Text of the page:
Building trust: Tailored messaging needed to limit vaccine hesitancy
The first batches of the Pfizer and Moderna COVID-19 vaccines are here and are being distributed to priority groups like those in nursing homes, healthcare workers and remote Indigenous communities. But as additional shipments arrive, a comprehensive communication and vaccine distribution program will be a necessity.
Over the coming months, Canada will have to quickly immunize its 37.7 million citizens, all within an environment of incomplete information, vaccine hesitancy and varying access to health and social supports. To do that, we must act upon the truths about equity, diversity, decision-making and health system logistics that the pandemic has laid bare. To succeed, Canada’s immunization strategy will have to lean on influential community leaders, family doctors and public health.
Communities consisting of predominantly immigrant, ethnic or other marginalized citizens have been hardest hit by the pandemic. This is no surprise. These groups do not have the same access to health and social supports like income, job and housing stability as well as stable childcare and eldercare.
Canada is one of the most diverse countries in the world, with immigrants comprising 20 to 50 per cent of many cities. I grew up in Thorncliffe Park, a densely populated neighbourhood in east Toronto where 89 per cent of the population lives in high-rise apartment buildings. The majority are well-educated, visible minorities who immigrated to Canada. Household incomes average $50,000 per year. Crowded buses, crowded homes, crowded parks are the norm as are cultural practices based on the primacy of relationships with extended family, religious and social leaders. I grew up surrounded by other voices, other cultures, other religions, other ways of living and learning.
Having since studied and worked in different communities, from the remote northern Cree community of Moose Factory and the sparkling, ocean-side Halifax to the multicultural hustle of Scarborough and the spacious, spare beauty of Calgary, I have come to appreciate the uniqueness of each. Canada is more than hockey and maple syrup.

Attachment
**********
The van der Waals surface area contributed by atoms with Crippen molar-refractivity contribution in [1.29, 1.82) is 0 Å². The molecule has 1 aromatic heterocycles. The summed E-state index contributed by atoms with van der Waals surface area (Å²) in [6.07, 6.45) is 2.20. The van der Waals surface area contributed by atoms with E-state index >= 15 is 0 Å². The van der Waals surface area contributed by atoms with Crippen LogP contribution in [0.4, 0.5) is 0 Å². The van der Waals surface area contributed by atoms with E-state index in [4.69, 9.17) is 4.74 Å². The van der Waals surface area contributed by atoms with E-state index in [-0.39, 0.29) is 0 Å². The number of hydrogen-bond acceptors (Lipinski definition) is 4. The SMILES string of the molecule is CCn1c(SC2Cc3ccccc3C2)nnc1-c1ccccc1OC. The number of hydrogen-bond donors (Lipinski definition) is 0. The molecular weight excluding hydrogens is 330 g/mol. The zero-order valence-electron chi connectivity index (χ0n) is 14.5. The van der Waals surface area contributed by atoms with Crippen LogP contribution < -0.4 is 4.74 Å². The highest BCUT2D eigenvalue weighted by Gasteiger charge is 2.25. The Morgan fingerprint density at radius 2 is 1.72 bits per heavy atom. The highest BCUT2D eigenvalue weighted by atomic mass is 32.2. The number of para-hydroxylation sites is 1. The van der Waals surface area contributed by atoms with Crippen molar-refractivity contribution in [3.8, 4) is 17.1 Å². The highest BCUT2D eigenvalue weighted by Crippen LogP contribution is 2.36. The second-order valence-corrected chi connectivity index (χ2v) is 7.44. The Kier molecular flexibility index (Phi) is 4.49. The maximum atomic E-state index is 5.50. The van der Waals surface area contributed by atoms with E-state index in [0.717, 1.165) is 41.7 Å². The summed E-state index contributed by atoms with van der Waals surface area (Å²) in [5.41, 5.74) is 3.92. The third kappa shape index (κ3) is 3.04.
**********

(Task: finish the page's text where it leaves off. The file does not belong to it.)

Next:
Canada’s diversity should be incorporated into any vaccination strategy.
Vaccine hesitancy is a significant issue with only 57.5 per cent of Canadians saying they are very likely to be vaccinated for COVID-19. Factors include age, education level and immigration. In fact, one-third of healthcare workers in Canada are immigrants, with the number rising to 79 per cent in cities like Toronto. Even among healthcare workers, 45 per cent expressed vaccine hesitancy. Concerns centered on efficacy, safety and the speed of vaccine development.
Clear, reliable information about the vaccine should be relayed via multiple channels, using multilingual, culturally appropriate and easily accessible strategies to support decision-making.
Family doctors are an obvious source of advice as 84 per cent of Canadians trust their physicians. However, people tend to seek health information from personal networks, extended families and religious leaders as well as in internet searches and social media before contacting their physician. This is especially true among immigrants. Despite this, centralized communication systems usually do not use influencers closest to people, including community organizations and religious leaders, to design and disseminate key information.
Previous experiences with government and healthcare shape how people react to government recommendations around health. In 2019, most Canadian immigrants arrived from India, China, the Philippines, Nigeria, Pakistan, Syria, Eritrea, South Korea and Iran, countries that struggle with transparency and trust. Healthcare in many of these regions is available only to the privileged few. Even in Canada, Indigenous, Black and other people of colour have suffered institutional racism. All this impacts what and who is trusted.
A strategy that includes the expertise and reach of religious leaders, community influencers and family doctors will be more persuasive and relevant.
A similar decentralized strategy is necessary to navigate the logistics of vaccine distribution. Local networks between family physicians and public health should be given the authority and funding to co-design locally relevant vaccine distribution programs.
After all, family doctors are more geographically accessible than hospitals for many citizens. Even during lockdowns in hard-hit provinces like Ontario, 96 per cent of family physician offices continued to provide care. Limited vaccine supplies mean we need the infrastructure to identify and track priority populations, necessitating access to a person’s medical and social history. Family doctors routinely record this information because community-based family medicine by nature is comprehensive, continuous, first-contact and person-centered.
Decades of experience have refined the approach family doctors use for vaccinations, even those requiring multi-dose regimens for infants, children and adults. Family physician offices are experts in identifying those in need, administering vaccines, managing side effects, tracking immunizations and calling patients back for booster doses. Both the Pfizer and Moderna vaccines require two doses to reach maximal efficacy. Evidence shows that, outside school settings, tracking vaccine administration, telephone call-backs and relationships with family doctors improve the uptake of multi-dose vaccination programs.
The COVID-19 vaccines hold the promise of moving beyond a pandemic reality. To reach that reality will require not only learning from the lessons of the past, but acting on them in innovative, community-based ways.